Hirsch report

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See also Robert L. Hirsch
The Hirsch report, the commonly referred to name for the report Peaking of World Oil Production: Impacts, Mitigation, and Risk Management, was created by request for the US Department of Energy and published in February 2005. It examined the likelihood of the occurrence of peak oil, the necessary mitigating actions, and the likely impacts based on the timeliness of those actions.

The Lead Author, Robert Hirsch, published a brief summary of this report in October 2005 for the Atlantic Council.


[edit] Intro

"The peaking of world oil production presents the U.S. and the world with an unprecedented risk management problem. As peaking is approached, liquid fuel prices and price volatility will increase dramatically, and, without timely mitigation, the economic, social, and political costs will be unprecedented. Viable mitigation options exist on both the supply and demand sides, but to have substantial impact, they must be initiated more than a decade in advance of peaking."

[edit] Projections

A number of industry petroleum geologists, scientists, and economists were listed with their global peak production projection.

Projected Date Source
2006-2007 Bakhtiari
2007-2009 Simmons
After 2007 Skrebowski
Before 2009 Deffeyes
Before 2010 Goodstein
Around 2010 Campbell
After 2010 World Energy Council
2010-2020 Laherrere
2016 EIA (Nominal)
After 2020 CERA
2025 or later Shell
Never OPEC

[edit] Conclusions

  • World oil peaking is going to happen, and will likely be abrupt.
  • Oil peaking will adversely affect global economies, particularly those most dependent on oil.
  • Oil peaking presents a unique challenge (“it will be abrupt and revolutionary”).
  • The problem is liquid fuels (growth in demand mainly from transportation sector).
  • Mitigation efforts will require substantial time.
    • 20 years is required to transition without substantial impacts
    • A 10 year rush transition with moderate impacts is possible with extraordinary efforts from governments, industry, and consumers
    • Late initiation of mitigation may result in severe consequences.
  • Both supply and demand will require attention.
  • It is a matter of risk management (mitigating action must come before the peak).
  • Government intervention will be required.
  • Economic upheaval is not inevitable (“given enough lead-time, the problems are soluble with existing technologies.”)
  • More information is needed to more precisely determine the peak timeframe.

[edit] Three scenarios

  • Waiting until world oil production peaks before taking crash program action leaves the world with a significant liquid fuel deficit for more than two decades.
  • Initiating a mitigation crash program 10 years before world oil peaking helps considerably but still leaves a liquid fuels shortfall roughly a decade after the time that oil would have peaked.
  • Initiating a mitigation crash program 20 years before peaking appears to offer the possibility of avoiding a world liquid fuels shortfall for the forecast period.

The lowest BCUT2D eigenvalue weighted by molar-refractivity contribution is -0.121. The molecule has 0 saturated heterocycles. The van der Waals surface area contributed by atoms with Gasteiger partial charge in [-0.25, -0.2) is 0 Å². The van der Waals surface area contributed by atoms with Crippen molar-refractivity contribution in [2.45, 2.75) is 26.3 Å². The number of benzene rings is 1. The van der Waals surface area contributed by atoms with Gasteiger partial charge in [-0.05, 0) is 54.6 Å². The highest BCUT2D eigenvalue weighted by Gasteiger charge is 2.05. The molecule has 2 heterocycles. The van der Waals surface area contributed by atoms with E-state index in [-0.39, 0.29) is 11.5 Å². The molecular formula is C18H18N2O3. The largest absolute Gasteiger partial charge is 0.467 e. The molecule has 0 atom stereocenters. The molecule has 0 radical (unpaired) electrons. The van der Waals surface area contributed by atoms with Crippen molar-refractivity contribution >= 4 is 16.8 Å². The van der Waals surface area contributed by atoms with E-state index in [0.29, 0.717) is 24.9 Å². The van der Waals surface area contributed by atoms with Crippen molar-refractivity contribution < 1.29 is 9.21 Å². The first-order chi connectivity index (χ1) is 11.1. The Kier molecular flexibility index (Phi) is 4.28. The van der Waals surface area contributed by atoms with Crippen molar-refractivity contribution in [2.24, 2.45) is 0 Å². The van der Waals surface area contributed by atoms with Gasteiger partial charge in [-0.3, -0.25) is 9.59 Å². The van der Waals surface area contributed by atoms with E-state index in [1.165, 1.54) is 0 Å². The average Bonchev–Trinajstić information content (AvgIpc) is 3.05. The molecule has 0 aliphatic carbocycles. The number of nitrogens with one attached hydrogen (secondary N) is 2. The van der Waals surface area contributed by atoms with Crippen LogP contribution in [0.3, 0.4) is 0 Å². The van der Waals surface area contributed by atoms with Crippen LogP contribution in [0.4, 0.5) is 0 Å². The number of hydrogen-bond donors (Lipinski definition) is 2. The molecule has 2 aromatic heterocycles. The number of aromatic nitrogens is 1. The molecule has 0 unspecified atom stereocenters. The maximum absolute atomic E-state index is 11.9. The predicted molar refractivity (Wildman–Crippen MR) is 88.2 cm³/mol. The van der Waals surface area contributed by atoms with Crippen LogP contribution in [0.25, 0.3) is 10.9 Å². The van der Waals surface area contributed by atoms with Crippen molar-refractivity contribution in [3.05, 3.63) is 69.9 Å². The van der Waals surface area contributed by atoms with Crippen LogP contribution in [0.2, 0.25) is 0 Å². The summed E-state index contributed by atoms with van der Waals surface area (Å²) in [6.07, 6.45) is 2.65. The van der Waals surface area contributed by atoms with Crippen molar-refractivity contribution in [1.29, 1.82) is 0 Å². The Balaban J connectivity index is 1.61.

[edit] Applicability beyond the US, critical remarks

The Hirsch Report urges a crash program of new technologies and changes in manners and attitudes in the US and as well implying more research and development. The report cites a peaking crude oil supply as the main reason for immediate action.

During the significant oil price rise through 2007, a theme among several industry observers was that the price rise was only partially due to a limit in crude oil availability (peak oil). For example, an article by Jad Mouawad cited an unusual number of fires and other outages among U.S. refineries in the summer of 2007 which disrupted supply.[1] The same article mentions a reduction in routine refinery maintenance made necessary by the need to operate near full capacity to make up for a loss in refinery capacity from the 2005 Atlantic hurricane season; deferred maintenance on refineries that escaped hurricane damage led to an increase in fires and accidents in 2007. However, later the article also cites rising demand from U.S. consumers which stretched refinery capacity to the limit, making the whole system more vulnerable to disruptions.

As for the global usefulness of the Hirsch conclusions, as of 2004 the US share of global oil consumption was about 26%, while the share of population was only 4.3%, Europe took 11% of global oil while having a population of about 6.8%. An average car in Germany uses about 8.1 liter per 100 km, the US consumption 16.2 L. In US terms 1 gallon delivers 44 miles in Germany but only 22 in the States.

Insofar a part of the changes ultimatively requested by Hirsch for the US have been already implemented in Europe (and cum grano salis in Asia). The difference had been much smaller at the start of the 70s. Europe adapted more after the different Oil shocks and enhanced the changes by introducing much higher taxes on gasoline. The differences now are not only a lack of energy saving technologies, in car building and usage, passive insulation of buildings in the US. The traditional significant differences in the setup and density of settlements, share of suburbs, use of public transport and consumer behavior have been widening. Taking this into account, a peak oil shock as outlined by Hirsch will have a much more severe outcome in the US compared to other parts of the world, especially Europe.

[edit] See also

[edit] External links

[edit] References

  1. ^ [|Mouawad, Jad] (2007-07-22), "Record Failures at Oil Refineries Raise Gas Prices", New York Times, http://www.nytimes.com/2007/07/22/business/22refine.html?_r=2&oref=slogin 
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